Libya is set to raise oil shipments next week as the first of four ports seized by rebels reopens.
The country’s state-run national oil company has lifted force majeure on the Hariga terminal after a bitter dispute with rebels over oil exports came to an end earlier this week.
The port, which can load 110,000 barrels of crude oil per day, will almost double the country’s exports after disruption in the country left output down to around 10% of capacity.
“The government is free to start exports from the two ports,” said Ali Al-Hasy, a spokesman for the self-declared Executive Office for Barqa that seeks self-rule for the eastern region.
“They are both under the control of the Petroleum Facilities Guard,” he said. The Petroleum Facilities Guard is part of Libya’s defense ministry.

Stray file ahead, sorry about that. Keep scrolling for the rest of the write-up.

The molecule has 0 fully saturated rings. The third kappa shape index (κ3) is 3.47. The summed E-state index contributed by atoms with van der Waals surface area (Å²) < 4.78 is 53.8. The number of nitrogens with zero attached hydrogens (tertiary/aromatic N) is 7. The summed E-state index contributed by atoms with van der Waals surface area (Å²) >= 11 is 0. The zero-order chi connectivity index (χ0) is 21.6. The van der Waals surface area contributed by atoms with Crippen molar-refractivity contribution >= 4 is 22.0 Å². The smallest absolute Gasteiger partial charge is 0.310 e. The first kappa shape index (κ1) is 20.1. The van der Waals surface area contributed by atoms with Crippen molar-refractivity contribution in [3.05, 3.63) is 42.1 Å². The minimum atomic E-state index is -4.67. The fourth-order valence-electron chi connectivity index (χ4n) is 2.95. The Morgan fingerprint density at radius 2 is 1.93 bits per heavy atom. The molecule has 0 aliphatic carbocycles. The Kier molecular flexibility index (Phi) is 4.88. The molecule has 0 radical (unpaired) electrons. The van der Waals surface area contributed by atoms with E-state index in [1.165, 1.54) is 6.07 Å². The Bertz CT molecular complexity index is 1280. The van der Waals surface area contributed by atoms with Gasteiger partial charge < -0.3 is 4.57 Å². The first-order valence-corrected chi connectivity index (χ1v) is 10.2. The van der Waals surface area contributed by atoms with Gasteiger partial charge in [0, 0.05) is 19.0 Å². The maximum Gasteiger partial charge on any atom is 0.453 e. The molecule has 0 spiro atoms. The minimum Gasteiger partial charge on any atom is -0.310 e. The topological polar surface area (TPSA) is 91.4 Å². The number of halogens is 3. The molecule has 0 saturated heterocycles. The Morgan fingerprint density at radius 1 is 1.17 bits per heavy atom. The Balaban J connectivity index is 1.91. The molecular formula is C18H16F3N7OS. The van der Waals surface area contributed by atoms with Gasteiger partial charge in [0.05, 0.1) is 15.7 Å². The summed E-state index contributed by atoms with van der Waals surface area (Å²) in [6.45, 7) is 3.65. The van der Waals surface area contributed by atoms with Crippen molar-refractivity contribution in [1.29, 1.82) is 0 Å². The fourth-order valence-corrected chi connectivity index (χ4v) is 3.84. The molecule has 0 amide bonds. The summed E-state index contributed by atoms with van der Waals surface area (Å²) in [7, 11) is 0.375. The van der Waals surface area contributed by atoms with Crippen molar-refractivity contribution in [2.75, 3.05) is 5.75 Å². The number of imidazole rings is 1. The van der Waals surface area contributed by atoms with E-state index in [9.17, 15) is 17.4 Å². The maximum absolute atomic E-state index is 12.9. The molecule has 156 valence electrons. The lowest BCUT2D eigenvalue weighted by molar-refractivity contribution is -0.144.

Libya, the holder of Africa’s largest crude reserves, currently ranks as the smallest producer among the Organization of Petroleum Exporting Countries, according to the group’s monthly report yesterday.
Key fields have been shut in or left on reduced capacity as protests over jobs, pay and political rights disrupt operations.
The rebels, who are seeking a share in oil revenue for their region, are led by Ibrahim Al-Jedran, a former commander in the Petroleum Facilities Guard. They still control the ports of Es Sider and Ras Lanuf, which have a combined capacity of 560,000 barrels a day. Zueitina can handle 70,000 barrels a day.
A first shipment of 1 million barrels is planned next week from Hariga, confirmed Ibrahim Al Awami of the country’s oil ministry.
The oil company is also in the process of lifting force majeure on the Zueitina terminal, he added.